Is 100% electrification another myth before polls?

As with most govt schemes, real efficacy of Saubhagya scheme remains unclear & there is reason to question  if the real goal of power for all was traded in for election rhetoric 

By Shweta Miriam Koshy
Published: Wednesday 02 January 2019
Credit: Getty Images

On the eve of New Year, the government declared 25 states (and union territories) as having achieved 100 per cent household electrification. It was achieved under the Pradhan Mantri Sahaj Bijli Har Ghar Yojana (Saubhagya), launched in September 2017.

Under the scheme, electrification activities have picked up steam—the monthly rate of electrification reached an unprecedented 33 lakh households in just October 2018. However, as with most government schemes, the real efficacy of the programme remains unclear and there is reason to question whether the real goal of power for all has been traded in for election rhetoric.

The minister of state (IC) for power and new & renewable energy, RK Singh, singled out Uttar Pradesh (UP) for its accomplishment, handing out special appreciation to Shrikant Sharma, UP energy minister.

The state, at the start of the programme, accounted for the largest population without access, amounting to almost half of the national target. While there is no doubt that the achievement is significant, the state has electrified only 60 per cent of the initial target of 1.2 crore unelectrified households, ambiguously claiming that the rest were ‘unwilling’.

Government's definition of ‘unwilling’ encompasses the unoccupied households, migrating population, and large joint families occupying a single dwelling—which resulted in the initial overestimation of households to be electrified.

However, our survey found a comparable number of instances where beneficiaries rejected connections because of their inability to pay monthly bills. Not surprisingly, these households were classified as ‘unwilling’, and added to the section of electrified households, thereby inflating the numbers. This gross misrepresentation must be acknowledged.

The Centre for Science and Environment (CSE) found a few other flaws while travelling to Shamli in UP, a comparatively rich district that apparently achieved its 100 per cent target well ahead of the New Year deadline.

Saubhagya, while focusing on household electrification targets seems to have ignored the larger objective of providing electricity access at a reasonable cost—one of the primary problems with the scheme. A large fraction of surveyed households were unable to pay their monthly bills, which, on average, amounted to almost 1/6th of their annual salary.

Several of them lose out further because of the very definition of ‘Below Poverty Line (BPL) households’—since all above poverty line (APL) consumers are charged for their electricity connections. Even under the lowest power tariff slab, beneficiaries struggle to pay monthly bills because the primarily agrarian population’s income staggers throughout the year, irregularly. Although there are provisions for late payments, the associated surcharge only adds to their woes.

CSE also witnessed instances of seasonal labourers (who are out of town for months on end) who had been charged for usage for the period they were away—another major drawback of the scheme.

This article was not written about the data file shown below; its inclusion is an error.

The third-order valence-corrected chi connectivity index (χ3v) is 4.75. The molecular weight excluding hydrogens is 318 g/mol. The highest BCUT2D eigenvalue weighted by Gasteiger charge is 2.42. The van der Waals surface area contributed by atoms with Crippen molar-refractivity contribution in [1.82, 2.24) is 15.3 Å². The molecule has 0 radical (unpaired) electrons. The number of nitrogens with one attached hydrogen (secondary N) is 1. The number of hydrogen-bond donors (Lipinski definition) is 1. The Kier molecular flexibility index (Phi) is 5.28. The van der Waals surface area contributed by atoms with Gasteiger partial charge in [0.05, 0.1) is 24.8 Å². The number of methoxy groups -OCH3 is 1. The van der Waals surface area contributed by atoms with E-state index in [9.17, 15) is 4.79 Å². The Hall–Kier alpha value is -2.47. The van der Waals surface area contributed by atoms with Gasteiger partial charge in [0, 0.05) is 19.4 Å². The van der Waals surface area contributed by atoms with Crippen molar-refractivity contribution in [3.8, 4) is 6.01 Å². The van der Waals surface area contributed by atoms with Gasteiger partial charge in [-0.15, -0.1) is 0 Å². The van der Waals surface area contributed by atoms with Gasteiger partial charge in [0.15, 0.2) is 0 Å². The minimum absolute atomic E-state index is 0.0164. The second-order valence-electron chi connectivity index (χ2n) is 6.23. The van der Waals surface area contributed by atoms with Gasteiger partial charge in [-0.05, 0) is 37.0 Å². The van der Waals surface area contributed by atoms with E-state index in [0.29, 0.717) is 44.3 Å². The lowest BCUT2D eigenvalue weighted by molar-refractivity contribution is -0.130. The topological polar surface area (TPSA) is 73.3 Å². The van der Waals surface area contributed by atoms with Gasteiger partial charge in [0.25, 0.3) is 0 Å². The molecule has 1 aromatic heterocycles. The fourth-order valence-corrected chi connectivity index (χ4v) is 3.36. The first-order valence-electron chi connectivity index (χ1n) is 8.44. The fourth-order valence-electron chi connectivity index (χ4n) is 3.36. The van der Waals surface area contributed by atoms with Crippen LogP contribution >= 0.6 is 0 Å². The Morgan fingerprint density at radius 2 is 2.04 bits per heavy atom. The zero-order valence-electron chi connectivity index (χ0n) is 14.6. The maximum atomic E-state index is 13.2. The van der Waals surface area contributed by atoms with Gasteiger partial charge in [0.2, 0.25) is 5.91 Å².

Next is the issue of metering which ensures that consumers pay what they use. The lack of meters at households electrified under earlier schemes has resulted in large number of consumers paying meagre fixed monthly rates. This unfair advantage does nothing to wean poorer consumers from stealing electricity.

Another issue is that the substandard power supply only serves as a disincentive. The surveyed households complained about recurring power cuts; voltage fluctuations and how electricity was seldom there when needed. A candid official went as far as to say that even this supply quality is unsustainable, asserting that supply would take a hit post-elections.

Saubhagya, in its promise of 100 per cent household electrification, assured that remote households too would benefit under its ambit. However, recent Lok Sabha questions show that work continues to lag in all 196 identified locations.

Saubhagya has further added to the woes of Distribution companies’ (DISCOMs). As the intermediary, the financially struggling DISCOMs end up bearing the brunt of the costs. A DISCOM official, on the condition of anonymity, says that they were inadequately accommodated within the central and state budgets.

The officials also talked about the pressure from people, high in the pecking order, to finish tasks before the end of the year—leading to consumers being forced into accepting connections.

DISCOM’s already low billing and collection efficiencies was further hit by the inability of newer consumers to pay bills. The Aggregate Transmission and Commercial (AT&C) losses, too, have taken a hit, greatly affecting the quality of supply.

The quick nature of handing out connections could mean compromising on the infrastructure; though the lack of finances explain the shoddy work, the government cannot escape the blame.

The March 2019 deadline is an attempt to coincide electrification goals with those of the “24X7 Power for All” document, to provide electricity to all from April 1, 2019. With the upcoming elections and the need to deliver on the promises, the government seems to be keen on showcasing the “success” of 100 per cent electrification, even if the ground reality remains tangled.

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